Ex-Tech CEO Gets Almost 3 Years For Tax Evasion

    A former Florida tech CEO who pled guilty to tax evasion and causing a $600,000 tax loss was sentenced to almost three years in prison, just shy of federal prosecutors' demand for a full sentence, the U.S. Department of Justice said Tuesday.

  • January 31, 2023

    IRS Seeks Comments On Accounting Period Change Form

    The Internal Revenue Service asked Tuesday for comments on a form that must be submitted to apply for certain annual accounting period changes.

Featured Stories

  • Interest Expense Deduction Cap May Sting More This Year

    Natalie Olivo

    U.S. companies grappling with rising interest rates may face related tax complications under a measure that restricts deductions for interest paid on borrowed funds, in part because of a tightened cap that remained intact under Congress' recent spending bill.

  • New GOP House Rules Would Make Raising Taxes Harder

    Stephen K. Cooper

    New rules from House Republicans that govern floor debate on tax bills, such as restricting measures that raise income tax rates or requiring more specific cost estimates, reflect new GOP priorities intended to clamp down on spending hikes, tax increases and IRS audits.

  • Any US Plans For Global Minimum Tax On Ice, For Now

    Natalie Olivo

    Legislative opportunities for the U.S. to conform with new international minimum tax rules aren't likely to emerge for a few years, when the expiration of domestic tax cuts may coincide with the foreign taxation of U.S. multinationals under the global regime.

Expert Analysis

  • Stock Buyback Excise Tax Guidance A Mixed Bag For SPACs

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    Recent IRS guidance on the new stock repurchase excise tax includes a welcome exception for publicly traded special-purpose acquisition companies but does not exclude redemptions in connection with a de-SPAC transaction, and further guidance is needed to clarify ambiguities around the exception's application, say Olga Bogush and Evgeny Magidenko at ArentFox Schiff.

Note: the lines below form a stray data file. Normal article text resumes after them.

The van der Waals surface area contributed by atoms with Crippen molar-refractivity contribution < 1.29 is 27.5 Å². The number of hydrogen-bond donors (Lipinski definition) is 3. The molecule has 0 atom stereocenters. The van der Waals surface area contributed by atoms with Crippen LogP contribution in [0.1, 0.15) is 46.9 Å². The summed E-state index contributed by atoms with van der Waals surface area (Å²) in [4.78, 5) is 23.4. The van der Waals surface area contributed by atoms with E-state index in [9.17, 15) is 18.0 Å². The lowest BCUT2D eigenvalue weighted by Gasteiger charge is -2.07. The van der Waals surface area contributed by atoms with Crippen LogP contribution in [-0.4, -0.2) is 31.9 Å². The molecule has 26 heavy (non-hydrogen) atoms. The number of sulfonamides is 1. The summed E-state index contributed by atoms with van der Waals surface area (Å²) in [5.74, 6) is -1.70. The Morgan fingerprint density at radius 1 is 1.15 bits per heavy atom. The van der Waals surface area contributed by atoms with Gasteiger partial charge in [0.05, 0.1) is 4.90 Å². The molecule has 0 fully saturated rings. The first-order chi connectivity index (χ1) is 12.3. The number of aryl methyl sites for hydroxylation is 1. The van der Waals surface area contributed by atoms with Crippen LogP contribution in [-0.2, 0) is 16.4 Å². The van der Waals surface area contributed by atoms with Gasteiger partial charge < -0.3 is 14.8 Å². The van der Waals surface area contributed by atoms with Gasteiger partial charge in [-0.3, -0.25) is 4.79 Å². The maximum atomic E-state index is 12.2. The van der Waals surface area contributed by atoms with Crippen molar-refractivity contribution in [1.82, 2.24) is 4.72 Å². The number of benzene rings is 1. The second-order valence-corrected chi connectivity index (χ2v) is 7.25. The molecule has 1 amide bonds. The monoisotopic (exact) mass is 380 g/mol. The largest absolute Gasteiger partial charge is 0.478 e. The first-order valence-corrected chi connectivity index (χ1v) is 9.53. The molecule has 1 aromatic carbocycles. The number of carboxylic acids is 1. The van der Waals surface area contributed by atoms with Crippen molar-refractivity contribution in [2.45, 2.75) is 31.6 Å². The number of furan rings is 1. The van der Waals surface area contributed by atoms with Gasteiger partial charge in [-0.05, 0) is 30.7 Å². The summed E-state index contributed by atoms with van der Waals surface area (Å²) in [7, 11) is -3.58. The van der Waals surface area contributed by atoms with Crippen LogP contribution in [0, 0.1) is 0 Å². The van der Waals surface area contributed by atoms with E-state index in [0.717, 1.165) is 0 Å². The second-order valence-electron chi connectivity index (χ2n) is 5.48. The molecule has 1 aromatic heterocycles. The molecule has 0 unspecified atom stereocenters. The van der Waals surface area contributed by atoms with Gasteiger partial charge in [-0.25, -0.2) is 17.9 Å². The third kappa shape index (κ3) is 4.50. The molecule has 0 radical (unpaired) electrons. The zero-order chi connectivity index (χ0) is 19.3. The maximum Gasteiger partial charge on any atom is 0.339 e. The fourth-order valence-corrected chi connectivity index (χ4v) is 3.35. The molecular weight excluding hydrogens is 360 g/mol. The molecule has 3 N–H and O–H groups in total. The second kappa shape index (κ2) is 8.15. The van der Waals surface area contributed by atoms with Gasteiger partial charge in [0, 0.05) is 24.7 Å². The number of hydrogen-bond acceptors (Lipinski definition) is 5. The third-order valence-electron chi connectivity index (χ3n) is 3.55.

• Crypto Coverage After FTX Fall: Accountant And Atty Liability

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    The recent fall of cryptocurrency firm FTX highlights complexities regarding accounting and tax reporting for digital assets, and reveals lawyers’ potential liability exposure when providing services to crypto firms — as a result, insurers may face unintended vulnerabilities related to this nebulous landscape, say Anjali Das and Farzana Ahmed at Wilson Elser.

  • The Forces Defining Sales Tax Policy And Compliance In 2023

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    In the coming year, expect to see tax policymakers grapple with the complexity of state and local tax compliance, cryptocurrency, metaverse transactions, and more, says Scott Peterson at Avalara.

  • Inflation Reduction Act's Methane Tax May Be Unenforceable

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    Recent legislation directs the U.S. Environmental Protection Agency to impose a first-ever direct charge on methane emissions from oil and gas operations — but two fundamental problems with the formula for calculating this tax could make it impossible for the EPA to implement, say Poe Leggette and Bailey Bridges at BakerHostetler.

  • Atty-Client Privilege Arguments Give Justices A Moving Target

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    Recent oral arguments before the U.S. Supreme Court in a case regarding the scope of the attorney-client privilege appeared to raise more questions about multipurpose counsel communications than they answered, as the parties presented shifting iterations of a predictable, easily applied test for evaluating the communications' purpose, say Trey Bourn and Thomas DiStanislao at Butler Snow.